How We Made a Boeing 747 Hangar: 3D Printing in Architectural Model Making

Updated Jan 30, 2019 4314
Here we talk about designing and building a Boeing 747 Hangar mockup.

The design brief was to create an architectural model of an aircraft hangar from scratch, with no existing construction or plans to use as a reference. So before we could build it, we had to design it.

Design and modeling

We started with a 1:200 scale model of a Boeing 747 and some photographs of various aircraft hangars. With the plane measuring 350mm in length and with a wingspan of 320mm, we calculated that the overall footprint of our model hangar and its surroundings would need to be 1000mm by 800mm.

Hangars are not usually designed with aesthetics in mind. They are designed to be erected quickly and to serve a purely utilitarian purpose. Our brief, however, was to model a hangar that would not be just another eyesore on the landscape. This required a thorough analysis of real-life constructions and a liberal sprinkling of fantasy.

Our first design iteration featured a completely arched roof. While this is a perfectly sensible solution for a wide unsupported span, it doesn’t make for a pretty building. After some feedback from the customer, our subsequent designs had a flat roof with an arched central section. We incorporated a simple geometric pattern to break up the otherwise monotonous flat expanses.

How architectural models used to be made

Traditional methods of constructing architectural models involve a tremendous amount of painstaking manual labor. Crafting every detail by hand from wood, cardboard and papier-mâché is a time-consuming and expensive process.

How we do it

Computer modeling streamlines the design process, making it easy to confirm details with the customer and introduce corrections at any stage before starting production. Using CNC-milled sheet plastic as the main construction material significantly speeds up the building process, leaving only assembly and painting to be completed by hand.

Building the hangar

With the design approved by the customer, we were ready to begin construction of the model. The hangar walls were made as solid panels with details imitating structural framing on the inside and cladding on the outside. Cutouts for windows were made along the tops of the panels.

After attaching roof trusses to the walls, our next step was to cover the horizontal and arched roof sections with cladding. At this point we discovered that having the roof framing permanently fixed in place was going to complicate subsequent operations.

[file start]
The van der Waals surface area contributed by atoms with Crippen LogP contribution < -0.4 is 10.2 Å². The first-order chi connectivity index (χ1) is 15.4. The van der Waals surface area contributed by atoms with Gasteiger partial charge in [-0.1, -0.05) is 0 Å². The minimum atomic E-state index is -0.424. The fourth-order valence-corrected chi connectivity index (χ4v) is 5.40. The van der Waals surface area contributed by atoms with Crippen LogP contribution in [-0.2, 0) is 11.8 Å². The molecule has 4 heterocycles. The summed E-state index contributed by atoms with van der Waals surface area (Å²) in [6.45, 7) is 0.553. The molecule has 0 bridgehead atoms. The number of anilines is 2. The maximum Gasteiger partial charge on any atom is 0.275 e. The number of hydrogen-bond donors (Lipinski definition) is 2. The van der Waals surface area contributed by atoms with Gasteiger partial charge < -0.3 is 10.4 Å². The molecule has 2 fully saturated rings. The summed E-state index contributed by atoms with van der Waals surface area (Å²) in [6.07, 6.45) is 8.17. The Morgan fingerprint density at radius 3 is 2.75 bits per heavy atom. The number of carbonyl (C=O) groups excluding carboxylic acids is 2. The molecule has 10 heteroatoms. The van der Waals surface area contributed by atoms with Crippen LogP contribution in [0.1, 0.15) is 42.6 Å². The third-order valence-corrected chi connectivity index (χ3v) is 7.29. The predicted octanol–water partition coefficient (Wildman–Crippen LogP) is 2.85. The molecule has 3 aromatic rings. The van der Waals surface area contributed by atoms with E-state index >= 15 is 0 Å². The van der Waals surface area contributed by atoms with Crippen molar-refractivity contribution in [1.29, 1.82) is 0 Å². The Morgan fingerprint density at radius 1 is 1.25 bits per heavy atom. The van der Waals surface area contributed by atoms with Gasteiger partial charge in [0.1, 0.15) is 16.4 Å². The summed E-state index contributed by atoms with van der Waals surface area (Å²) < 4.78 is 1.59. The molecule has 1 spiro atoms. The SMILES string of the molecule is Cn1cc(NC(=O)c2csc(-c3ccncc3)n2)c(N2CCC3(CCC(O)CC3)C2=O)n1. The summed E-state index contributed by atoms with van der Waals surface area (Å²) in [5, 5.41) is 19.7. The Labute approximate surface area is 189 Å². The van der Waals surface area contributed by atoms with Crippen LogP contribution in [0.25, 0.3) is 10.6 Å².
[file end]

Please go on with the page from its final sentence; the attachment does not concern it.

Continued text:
The problem was that our design featured LED lamps attached below the trusses to imitate the lighting used in real hangars. With the roof partially assembled, routing the wiring proved quite a challenge. Had the model been much smaller it would have been outright impossible. Lesson learned: make roofs on models like this removable, and route any wiring before attaching the roof structure.

The plane should be able to occupy any natural position within the model’s footprint, be it inside the hangar, in the doorway or completely outside the hangar. A section of taxiway leading up to the hangar door provides an authentic outdoor scene.

From gray box to lifelike model - it’s all in the details

A host of fine details brings the model to life. Seams between the outer cladding sheets were engraved into the base material, as was the framing between window panes. We lined the taxiway with raised curbs, added metalwork above the sliding doors and positioned a number of small utility buildings inside the hangar itself.

To imitate the polymer coating found on real hangar floors we applied a liquid rubber compound over an acrylic base. The result was a matte surface that feels like commercial linoleum to the touch. A set of LED uplights illuminate the front façade, completing the scene.

In the end the customer took delivery of a handsome model hangar (albeit with no real-world counterpart) and we added another success story to our portfolio of turnkey architectural model builds.

Top 3D Shop builds architectural models of any degree of complexity and detail. The cost for a model like the one featured here starts from $2300. The final price depends on project requirements, data provided by the customer, and deadlines.

If you’re a model maker we can provide all the equipment you need, including CNC routers and engravers, 3D printers and consumables.

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